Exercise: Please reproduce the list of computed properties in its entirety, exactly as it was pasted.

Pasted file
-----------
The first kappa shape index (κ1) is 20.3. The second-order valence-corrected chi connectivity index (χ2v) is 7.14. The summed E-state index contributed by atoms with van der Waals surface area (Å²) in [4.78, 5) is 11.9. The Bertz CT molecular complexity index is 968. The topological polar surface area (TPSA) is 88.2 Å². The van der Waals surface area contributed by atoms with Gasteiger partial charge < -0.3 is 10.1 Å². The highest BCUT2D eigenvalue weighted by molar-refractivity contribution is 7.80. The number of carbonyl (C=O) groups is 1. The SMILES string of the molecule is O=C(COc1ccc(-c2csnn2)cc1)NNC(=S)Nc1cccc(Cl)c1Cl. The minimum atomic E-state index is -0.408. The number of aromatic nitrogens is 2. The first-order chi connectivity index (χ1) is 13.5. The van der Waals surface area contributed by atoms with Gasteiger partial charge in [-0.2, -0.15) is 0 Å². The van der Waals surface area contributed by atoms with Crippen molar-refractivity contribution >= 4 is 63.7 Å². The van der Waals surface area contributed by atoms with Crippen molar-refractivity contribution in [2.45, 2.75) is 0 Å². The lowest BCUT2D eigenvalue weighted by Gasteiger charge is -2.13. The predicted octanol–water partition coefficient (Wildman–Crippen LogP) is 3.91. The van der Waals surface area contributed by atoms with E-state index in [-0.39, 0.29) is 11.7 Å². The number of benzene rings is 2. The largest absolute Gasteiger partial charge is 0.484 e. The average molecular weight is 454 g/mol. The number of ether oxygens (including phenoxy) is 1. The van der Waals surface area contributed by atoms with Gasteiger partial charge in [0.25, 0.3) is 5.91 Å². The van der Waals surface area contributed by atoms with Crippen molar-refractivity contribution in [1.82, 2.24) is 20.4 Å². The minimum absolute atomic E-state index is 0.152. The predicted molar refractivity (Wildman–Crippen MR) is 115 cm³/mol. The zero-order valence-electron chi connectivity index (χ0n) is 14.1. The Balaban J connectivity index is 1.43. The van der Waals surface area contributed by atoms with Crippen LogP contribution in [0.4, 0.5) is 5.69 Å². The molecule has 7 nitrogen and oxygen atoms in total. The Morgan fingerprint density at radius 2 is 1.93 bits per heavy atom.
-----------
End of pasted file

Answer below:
The first kappa shape index (κ1) is 20.3. The second-order valence-corrected chi connectivity index (χ2v) is 7.14. The summed E-state index contributed by atoms with van der Waals surface area (Å²) in [4.78, 5) is 11.9. The Bertz CT molecular complexity index is 968. The topological polar surface area (TPSA) is 88.2 Å². The van der Waals surface area contributed by atoms with Gasteiger partial charge < -0.3 is 10.1 Å². The highest BCUT2D eigenvalue weighted by molar-refractivity contribution is 7.80. The number of carbonyl (C=O) groups is 1. The SMILES string of the molecule is O=C(COc1ccc(-c2csnn2)cc1)NNC(=S)Nc1cccc(Cl)c1Cl. The minimum atomic E-state index is -0.408. The number of aromatic nitrogens is 2. The first-order chi connectivity index (χ1) is 13.5. The van der Waals surface area contributed by atoms with Gasteiger partial charge in [-0.2, -0.15) is 0 Å². The van der Waals surface area contributed by atoms with Crippen molar-refractivity contribution >= 4 is 63.7 Å². The van der Waals surface area contributed by atoms with Crippen molar-refractivity contribution in [2.45, 2.75) is 0 Å². The lowest BCUT2D eigenvalue weighted by Gasteiger charge is -2.13. The predicted octanol–water partition coefficient (Wildman–Crippen LogP) is 3.91. The van der Waals surface area contributed by atoms with E-state index in [-0.39, 0.29) is 11.7 Å². The number of benzene rings is 2. The largest absolute Gasteiger partial charge is 0.484 e. The average molecular weight is 454 g/mol. The number of ether oxygens (including phenoxy) is 1. The van der Waals surface area contributed by atoms with Gasteiger partial charge in [0.25, 0.3) is 5.91 Å². The van der Waals surface area contributed by atoms with Crippen molar-refractivity contribution in [1.82, 2.24) is 20.4 Å². The minimum absolute atomic E-state index is 0.152. The predicted molar refractivity (Wildman–Crippen MR) is 115 cm³/mol. The zero-order valence-electron chi connectivity index (χ0n) is 14.1. The Balaban J connectivity index is 1.43. The van der Waals surface area contributed by atoms with Crippen LogP contribution in [0.4, 0.5) is 5.69 Å². The molecule has 7 nitrogen and oxygen atoms in total. The Morgan fingerprint density at radius 2 is 1.93 bits per heavy atom.